Three groups of people leapt into action:

  • Prisoners reached out to all their lifelines in hopes of getting their hands on this money.
  • Advocates mailed 1040s & instructions behind the walls en masse and filed online for as many people as possible.
  • And the DOC and IRS worked tirelessly to ensure they would steal as much of this money as possible.

This whole process has been a slow and inconsistent one at best. Some people filed as early as possible (end of September, 2020) and have still yet to receive even their first payment. While others who filed around that time received their stimulus money within a few weeks. In the beginning of January, the IRS said that anyone who had filed but not received the stimulus payment needed to re-file, causing even more confusion. Some people “received” the payment, but had most if not all of the money taken, so they were unaware that they had technically been paid out. Without a reliable source to check the status of a prisoner’s stimulus payment, many people have filed again—hoping they were just overlooked and that this will be the one that works.

This check was supposed to go entirely to the prisoners, unless they had back child support. The DOC was able to take advantage of a loophole and recoup back fees and other fines or charges levied against prisoners. I know two prisoners who had nearly half of their first stimulus taken, another only ended up receiving a dollar. These are all people who don’t have children.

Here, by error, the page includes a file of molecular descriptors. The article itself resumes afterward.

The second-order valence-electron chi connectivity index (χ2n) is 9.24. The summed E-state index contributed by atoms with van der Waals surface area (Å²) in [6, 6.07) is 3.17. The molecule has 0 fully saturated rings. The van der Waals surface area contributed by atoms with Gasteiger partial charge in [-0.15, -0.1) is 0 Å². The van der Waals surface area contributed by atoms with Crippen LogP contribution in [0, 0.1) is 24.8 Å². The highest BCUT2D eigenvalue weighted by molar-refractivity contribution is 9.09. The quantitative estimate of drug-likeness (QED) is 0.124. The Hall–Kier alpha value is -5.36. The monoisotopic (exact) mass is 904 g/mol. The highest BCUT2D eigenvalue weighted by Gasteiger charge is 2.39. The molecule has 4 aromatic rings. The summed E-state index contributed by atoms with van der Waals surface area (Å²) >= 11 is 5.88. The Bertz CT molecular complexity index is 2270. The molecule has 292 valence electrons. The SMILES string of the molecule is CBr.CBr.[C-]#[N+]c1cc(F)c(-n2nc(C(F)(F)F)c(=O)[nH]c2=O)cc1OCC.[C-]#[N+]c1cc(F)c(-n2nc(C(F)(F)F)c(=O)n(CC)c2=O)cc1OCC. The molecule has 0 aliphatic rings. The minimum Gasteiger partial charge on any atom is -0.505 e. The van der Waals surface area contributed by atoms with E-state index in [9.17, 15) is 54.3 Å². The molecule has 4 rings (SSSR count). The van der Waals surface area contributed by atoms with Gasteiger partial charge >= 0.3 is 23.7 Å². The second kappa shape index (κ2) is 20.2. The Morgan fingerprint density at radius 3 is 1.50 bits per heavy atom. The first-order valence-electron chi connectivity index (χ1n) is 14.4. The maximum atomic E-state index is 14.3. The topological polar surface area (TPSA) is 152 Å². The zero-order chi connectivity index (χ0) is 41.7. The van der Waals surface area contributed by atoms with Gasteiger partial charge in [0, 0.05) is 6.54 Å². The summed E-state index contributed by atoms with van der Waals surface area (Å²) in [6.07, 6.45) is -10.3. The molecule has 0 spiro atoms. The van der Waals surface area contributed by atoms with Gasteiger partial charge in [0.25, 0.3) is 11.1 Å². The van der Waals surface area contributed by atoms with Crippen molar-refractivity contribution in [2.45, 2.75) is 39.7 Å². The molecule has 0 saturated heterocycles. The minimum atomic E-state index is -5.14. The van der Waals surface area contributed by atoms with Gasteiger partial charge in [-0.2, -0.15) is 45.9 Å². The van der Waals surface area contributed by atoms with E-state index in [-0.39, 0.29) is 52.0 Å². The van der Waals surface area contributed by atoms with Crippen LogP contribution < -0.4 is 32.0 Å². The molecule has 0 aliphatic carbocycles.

In light of this, adjustments to the language of the bill have been made and the $600 stimulus will not be taken from people, as explained by a case clerk:

Specifically, Section 272(d)(1) of the Consolidated Appropriations Act provides that the IRS may not apply reductions or offsets under 31 U.S.C. Sections 3716 and 37201A or 26 U.S.C. § 6402, including for overdue state or federal taxes or child support. Additionally, Section 272(d)(2) of the Consolidated Appropriations Act provides that the second round of stimulus checks “shall not be transferable or assignable, at law or in equity, and no applicable payment shall be subject to execution, levy, attachment, garnishment, or other legal process, or the operation of any bankruptcy or insolvency law.” This means that this round of stimulus checks may not be garnished to cover overdue debts by federal or state prisons for any eligible individuals.

After closing these loopholes, the IRS—who didn’t want prisoners to get this money from the very beginning—and the DOC seemed to team up and come up with a new scam. Debit Cards.

For many, the $600 stimulus payment was sent in the form of a debit card, one that they are not allowed to have in their possession. They are presented with the card and asked who they would like the card to be sent to.

What happens next?

The person who receives the card will go online to transfer the funds from the card to the prisoner’s account. This will cost a fee to the service transferring the funds and then since this is no longer “stimulus” money, or it is indistinguishable from any other deposit to a prisoner’s account, the DOC can take their cut—upwards of 35%.

Is there any better explanation for this series of actions taken by the DOC and the IRS than that they simply want prisoners to have less than nothing? From the complicated filing process, to the fact that the DOC from the beginning insisted that their staff were “not allowed” to help prisoners file, to the miscommunications about where the completed 1040s were to be sent, and now this—debit cards. A final “fuck you” to the people in Wisconsin prisons.

The cruelty is the point, pure and simple.

The IRS has since released a memo and sent information to the prison officials, but the damage is done. Many people have already sent their debit cards out to loved ones or trusted advocates. The DOC will get their money from the prisoners, regardless of policy or practices put in place from outside.